12 Dec Sushi|Bar Encino – A Sushi Experience
The last time I had dinner in Encino was in 2016 at Chef Phillip Frankland Lee’s Scratch|Bar, a restaurant on the second floor of a strip mall that offers nightly tasting menus featuring seasonal ingredients. Two years ago, hidden behind Scratch|Bar, he opened up Sushi|Bar, an Omakase Speakeasy that serves a 17 course sushi meal for $125 per person. I love sushi and am always game to try a new place and added this to my list. And finally I made it for dinner.
Sushi|Bar is not your typical sushi bar and much more like a speakeasy. We made our reservation for 6pm and were told to arrive 30 minutes early for a welcome cocktail. We arrived at the mall, took the escalator to the second floor and found an unmarked door with a doorbell. We rang the bell, gave our names, and were invited in to a small room with a bar and some tables. We had arrived promptly at 5:30pm and we were the first people there.
We were welcomed with a drink of sake, lemon juice and ginger. And, as we enjoyed our drink, a few more guests arrived took seats and had their drinks.
Promptly at 6pm, we were invited to follow the hostess into Sushi|Bar. There were a total of six of us. Sushi|Bar can accommodate a total of eight people at a time. There are actually two sushi bars, one with reservations at 6pm and 8pm and one with reservations at 5pm, 7pm and 9pm.
We were guided past Scratch|Bar through the dish-washing room and to an outdoor area that seemed like the back of the building. We arrived at a wooden door and the hostess knocked. The door opened and we were welcomed into the sushi bar. Three men, chef Lennon Lee, his sous-chef and a barman were standing behind a large wooden bar wearing white shirts with the sleeves rolled up, ties and aprons. The two chefs had wooden boards and knives in front of them. Chef Lennon Lee, the brother of Chef Phillip Frankland Lee, oversees Sushi|Bar in Santa Barbara but had come down to Los Angeles for the nigh, which was lucky for us.
We were told to take a seat. Each seat was marked by a small chalkboard with our names on it. Music played in the background and we were welcomed.
The day’s offerings were written on the back wall, over the ice bin containing fresh fish.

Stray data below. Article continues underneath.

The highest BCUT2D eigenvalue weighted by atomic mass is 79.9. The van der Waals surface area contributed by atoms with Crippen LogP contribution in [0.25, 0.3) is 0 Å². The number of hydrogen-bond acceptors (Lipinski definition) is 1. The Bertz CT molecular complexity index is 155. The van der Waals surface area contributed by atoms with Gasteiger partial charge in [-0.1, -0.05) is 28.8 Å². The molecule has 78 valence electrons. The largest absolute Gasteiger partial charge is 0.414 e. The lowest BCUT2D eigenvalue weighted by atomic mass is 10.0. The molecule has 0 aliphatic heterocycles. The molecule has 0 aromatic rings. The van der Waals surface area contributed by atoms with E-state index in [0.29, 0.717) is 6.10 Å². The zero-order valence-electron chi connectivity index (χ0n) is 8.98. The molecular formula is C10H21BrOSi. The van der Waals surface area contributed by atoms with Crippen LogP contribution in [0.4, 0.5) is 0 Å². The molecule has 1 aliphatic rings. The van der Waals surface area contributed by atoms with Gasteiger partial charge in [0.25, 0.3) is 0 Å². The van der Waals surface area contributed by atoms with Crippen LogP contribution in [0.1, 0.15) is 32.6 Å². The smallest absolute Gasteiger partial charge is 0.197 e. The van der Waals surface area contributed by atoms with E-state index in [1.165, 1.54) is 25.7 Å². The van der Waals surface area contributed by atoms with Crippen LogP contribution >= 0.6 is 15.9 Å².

In front of each setting was a flat slate square for each piece of sushi, a wooden coaster for drinks, a glass of water, a small bowl filled with cucumber, ginger, and vinegar (a palate cleanser) and a small bamboo holder with a wet towel for wiping your fingers. There was no silverware, no napkins and no chopsticks. We were informed that we should eat with our hands.
We were also asked if we wanted anything to drink with our pending meal. The barman explained the offerings: a sake pairing, a cocktail and sake pairing and the “I am driving” pairing (he joked) which was two cocktails. My friend and I opted for this last option, and shared one pairing.
And then our meal began. We watched the chefs meticulously prepare each dish. Each fish was prepared individually, using freshly grated wasabi and house-made sauces and seasonings.
Uni, avocado, mussel, sake
Spanish Bluefin tuna tartare with nori, salmon roe, avocado mousse, scallion
Hamachi with sweet corn and toasted sourdough and freshly grated wasabi
Our first cocktail, called White Silk, was made with gin, lime, fresh cucumber juice and St. Germain liqueur
Spanish Bluefin tuna toro, house soy sauce and freshly grated wasabi
Purple Peruvian scallop with leche de tigre
Black snapper, house soy sauce, Balinese salt, and house yuzukoshō with Fresno chile
Tai with chili ponzu and lemon
Shima Aji with Anaheim chile yuzukoshō, lemon, Balinese salt, house soy sauce
Seared albacore that has been wrapped in nori soaked sake and seared, then topped with garlic puree and crispy onion
Our second cocktail was a Japanese old fashioned